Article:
Mystery Pottery Points to 6,500-year-old Unknown Culture That May Have Lived Alongside One of Oldest Civilization in Americas

Researchers have found fragments of 6,500-year-old pottery in Ecuador from an unknown culture that may have lived alongside one of the oldest civilizations in the Americas.

An international team of archaeologists says that the find provides new insights into the origin of pottery technology in the region, according to a study published in the journal Antiquity.

The archaeologists uncovered the ceramics during excavations which began in 2015 at a site known as Real Alto on the country's Pacific coast. More than 40 fragments were found between depths of 30 and 40 inches.

The collection composing more than 40 sherds — referred to as the "San Pedro" complex — was subsequently radiocarbon dated to between 4,640 and 4,460 B.C.

These dates are intriguing, the researchers say, because they coincide with the early stages of the Valdivia culture, one of the oldest known settled cultures in the Americas. The ceramics of the Valdivia are renowned for being the oldest known pottery in the Western Hemisphere, according to the National Museum of the American Indian (NMAI.)

The pottery sherds are similar to others found at Real Alto and other sites in the 1970s and 1980s. While they bear similarities to those created by the Valdivia, they also display intriguing differences which suggest that they belong to another pottery-producing people who lived around the same time.

"The characteristics of San Pedro pottery differ considerably from the typical red-slipped and burnished Valdivia vessels, which are often decorated with more deliberate, smooth-sided incisions," the authors wrote in their study.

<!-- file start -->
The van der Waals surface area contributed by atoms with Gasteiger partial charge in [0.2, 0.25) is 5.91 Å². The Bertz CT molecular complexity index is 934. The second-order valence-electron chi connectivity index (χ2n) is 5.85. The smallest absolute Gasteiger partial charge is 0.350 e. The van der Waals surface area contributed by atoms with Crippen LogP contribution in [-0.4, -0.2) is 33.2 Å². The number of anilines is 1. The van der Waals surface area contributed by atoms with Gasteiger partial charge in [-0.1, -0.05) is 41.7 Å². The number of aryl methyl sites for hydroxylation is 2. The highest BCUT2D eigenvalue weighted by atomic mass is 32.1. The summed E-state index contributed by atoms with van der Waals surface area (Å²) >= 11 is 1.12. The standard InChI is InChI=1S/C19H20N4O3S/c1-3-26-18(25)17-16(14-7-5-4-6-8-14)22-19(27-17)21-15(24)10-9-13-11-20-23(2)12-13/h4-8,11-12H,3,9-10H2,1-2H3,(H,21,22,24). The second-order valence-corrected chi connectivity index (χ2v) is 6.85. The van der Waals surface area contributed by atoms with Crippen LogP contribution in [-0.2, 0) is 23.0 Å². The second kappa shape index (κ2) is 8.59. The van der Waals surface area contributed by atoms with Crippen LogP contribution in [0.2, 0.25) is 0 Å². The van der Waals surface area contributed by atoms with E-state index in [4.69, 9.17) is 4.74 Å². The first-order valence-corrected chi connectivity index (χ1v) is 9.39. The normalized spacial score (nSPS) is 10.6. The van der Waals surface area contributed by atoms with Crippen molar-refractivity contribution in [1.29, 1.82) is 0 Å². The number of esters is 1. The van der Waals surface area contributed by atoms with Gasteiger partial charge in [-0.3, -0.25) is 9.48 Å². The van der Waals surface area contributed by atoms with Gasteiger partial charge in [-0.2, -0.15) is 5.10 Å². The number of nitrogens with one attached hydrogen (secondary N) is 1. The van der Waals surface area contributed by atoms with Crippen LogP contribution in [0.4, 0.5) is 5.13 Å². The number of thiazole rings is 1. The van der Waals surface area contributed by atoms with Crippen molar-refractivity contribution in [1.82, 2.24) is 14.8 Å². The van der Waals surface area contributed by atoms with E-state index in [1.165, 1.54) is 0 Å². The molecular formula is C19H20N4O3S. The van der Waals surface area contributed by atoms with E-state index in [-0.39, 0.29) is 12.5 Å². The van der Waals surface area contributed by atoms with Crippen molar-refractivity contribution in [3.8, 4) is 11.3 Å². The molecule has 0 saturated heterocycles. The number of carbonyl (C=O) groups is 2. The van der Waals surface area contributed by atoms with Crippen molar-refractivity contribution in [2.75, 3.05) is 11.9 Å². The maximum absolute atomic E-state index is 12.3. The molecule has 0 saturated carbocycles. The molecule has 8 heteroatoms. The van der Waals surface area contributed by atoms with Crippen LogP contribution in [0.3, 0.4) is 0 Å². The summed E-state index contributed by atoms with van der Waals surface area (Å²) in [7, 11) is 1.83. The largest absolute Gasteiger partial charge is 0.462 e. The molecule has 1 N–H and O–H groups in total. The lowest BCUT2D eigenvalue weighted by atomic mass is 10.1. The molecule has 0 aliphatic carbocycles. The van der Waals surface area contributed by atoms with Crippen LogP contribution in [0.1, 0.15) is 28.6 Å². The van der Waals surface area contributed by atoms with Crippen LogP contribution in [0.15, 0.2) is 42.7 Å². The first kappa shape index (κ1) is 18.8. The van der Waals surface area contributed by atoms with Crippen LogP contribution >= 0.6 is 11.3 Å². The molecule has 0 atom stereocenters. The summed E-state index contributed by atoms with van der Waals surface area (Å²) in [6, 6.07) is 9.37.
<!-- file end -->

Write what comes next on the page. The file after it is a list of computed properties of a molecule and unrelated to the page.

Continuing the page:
'The mass emergence of pottery was a kind of technical breakthrough associated with many aspects of human life and the level of economic development in different parts of the globe," Alexander Popov, leader of the expedition to Real Alto and an author of the study from the Far Eastern Federal University, Russia, said in a statement.

"Ceramic vessels belonging to different cultures developed simultaneously confirm that our ancestors had evolved in terms of cultural diversity," he said. "It is curious that, despite the different vectors of human development, in the technological sense we were moving in the same direction."

The next step, the researchers say, is to search for more signs of this unknown culture, to cast more light on their history.

The pottery created by the Valdivia dates back to the origins of the culture, according to NMAI. The distinctive female figurines that they created — characterized by their standing pose and small faces — have been associated with agricultural rituals.

San Pedro pottery
This is a sherd of an ancient ceramic vessel from the insufficiently studied San Pedro complex found on Real Alto site, Ecuador. FEFU